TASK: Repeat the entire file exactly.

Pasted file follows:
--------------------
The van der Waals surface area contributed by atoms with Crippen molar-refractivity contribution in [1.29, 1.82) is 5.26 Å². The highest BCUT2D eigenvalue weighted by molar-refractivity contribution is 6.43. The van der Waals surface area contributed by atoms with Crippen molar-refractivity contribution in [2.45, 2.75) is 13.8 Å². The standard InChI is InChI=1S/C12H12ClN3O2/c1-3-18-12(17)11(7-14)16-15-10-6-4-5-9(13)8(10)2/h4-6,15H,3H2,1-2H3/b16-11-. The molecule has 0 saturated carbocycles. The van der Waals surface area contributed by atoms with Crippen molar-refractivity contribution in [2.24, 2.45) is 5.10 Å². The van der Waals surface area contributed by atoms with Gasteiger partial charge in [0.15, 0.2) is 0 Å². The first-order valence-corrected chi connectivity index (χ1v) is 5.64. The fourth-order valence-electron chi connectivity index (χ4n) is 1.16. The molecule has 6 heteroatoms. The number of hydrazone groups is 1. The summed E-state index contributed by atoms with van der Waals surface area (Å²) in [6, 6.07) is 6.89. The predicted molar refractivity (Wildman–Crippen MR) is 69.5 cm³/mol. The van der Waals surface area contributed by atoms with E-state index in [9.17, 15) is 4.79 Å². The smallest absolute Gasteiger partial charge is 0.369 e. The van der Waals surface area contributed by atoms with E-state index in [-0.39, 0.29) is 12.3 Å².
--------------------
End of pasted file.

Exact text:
The van der Waals surface area contributed by atoms with Crippen molar-refractivity contribution in [1.29, 1.82) is 5.26 Å². The highest BCUT2D eigenvalue weighted by molar-refractivity contribution is 6.43. The van der Waals surface area contributed by atoms with Crippen molar-refractivity contribution in [2.45, 2.75) is 13.8 Å². The standard InChI is InChI=1S/C12H12ClN3O2/c1-3-18-12(17)11(7-14)16-15-10-6-4-5-9(13)8(10)2/h4-6,15H,3H2,1-2H3/b16-11-. The molecule has 0 saturated carbocycles. The van der Waals surface area contributed by atoms with Crippen molar-refractivity contribution in [2.24, 2.45) is 5.10 Å². The van der Waals surface area contributed by atoms with Gasteiger partial charge in [0.15, 0.2) is 0 Å². The first-order valence-corrected chi connectivity index (χ1v) is 5.64. The fourth-order valence-electron chi connectivity index (χ4n) is 1.16. The molecule has 6 heteroatoms. The number of hydrazone groups is 1. The summed E-state index contributed by atoms with van der Waals surface area (Å²) in [6, 6.07) is 6.89. The predicted molar refractivity (Wildman–Crippen MR) is 69.5 cm³/mol. The van der Waals surface area contributed by atoms with E-state index in [9.17, 15) is 4.79 Å². The smallest absolute Gasteiger partial charge is 0.369 e. The van der Waals surface area contributed by atoms with E-state index in [-0.39, 0.29) is 12.3 Å².